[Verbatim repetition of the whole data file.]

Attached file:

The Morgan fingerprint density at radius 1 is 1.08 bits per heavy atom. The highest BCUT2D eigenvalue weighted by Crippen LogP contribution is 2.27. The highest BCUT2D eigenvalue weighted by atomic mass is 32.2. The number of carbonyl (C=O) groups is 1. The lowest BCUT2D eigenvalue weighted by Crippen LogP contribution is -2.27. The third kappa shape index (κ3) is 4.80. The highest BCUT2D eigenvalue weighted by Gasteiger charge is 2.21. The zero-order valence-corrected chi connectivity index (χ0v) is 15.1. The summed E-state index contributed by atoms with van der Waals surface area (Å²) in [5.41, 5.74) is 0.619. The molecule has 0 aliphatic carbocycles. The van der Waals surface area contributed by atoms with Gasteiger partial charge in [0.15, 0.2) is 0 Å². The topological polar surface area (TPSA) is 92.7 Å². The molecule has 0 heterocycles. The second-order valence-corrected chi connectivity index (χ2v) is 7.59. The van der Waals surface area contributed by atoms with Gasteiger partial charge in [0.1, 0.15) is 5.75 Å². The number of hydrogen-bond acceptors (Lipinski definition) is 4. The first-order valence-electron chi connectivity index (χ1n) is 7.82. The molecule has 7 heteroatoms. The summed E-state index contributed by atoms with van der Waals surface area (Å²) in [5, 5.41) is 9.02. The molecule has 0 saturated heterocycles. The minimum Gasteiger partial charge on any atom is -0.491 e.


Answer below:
The Morgan fingerprint density at radius 1 is 1.08 bits per heavy atom. The highest BCUT2D eigenvalue weighted by Crippen LogP contribution is 2.27. The highest BCUT2D eigenvalue weighted by atomic mass is 32.2. The number of carbonyl (C=O) groups is 1. The lowest BCUT2D eigenvalue weighted by Crippen LogP contribution is -2.27. The third kappa shape index (κ3) is 4.80. The highest BCUT2D eigenvalue weighted by Gasteiger charge is 2.21. The zero-order valence-corrected chi connectivity index (χ0v) is 15.1. The summed E-state index contributed by atoms with van der Waals surface area (Å²) in [5.41, 5.74) is 0.619. The molecule has 0 aliphatic carbocycles. The van der Waals surface area contributed by atoms with Gasteiger partial charge in [0.15, 0.2) is 0 Å². The topological polar surface area (TPSA) is 92.7 Å². The molecule has 0 heterocycles. The second-order valence-corrected chi connectivity index (χ2v) is 7.59. The van der Waals surface area contributed by atoms with Gasteiger partial charge in [0.1, 0.15) is 5.75 Å². The number of hydrogen-bond acceptors (Lipinski definition) is 4. The first-order valence-electron chi connectivity index (χ1n) is 7.82. The molecule has 7 heteroatoms. The summed E-state index contributed by atoms with van der Waals surface area (Å²) in [5, 5.41) is 9.02. The molecule has 0 saturated heterocycles. The minimum Gasteiger partial charge on any atom is -0.491 e.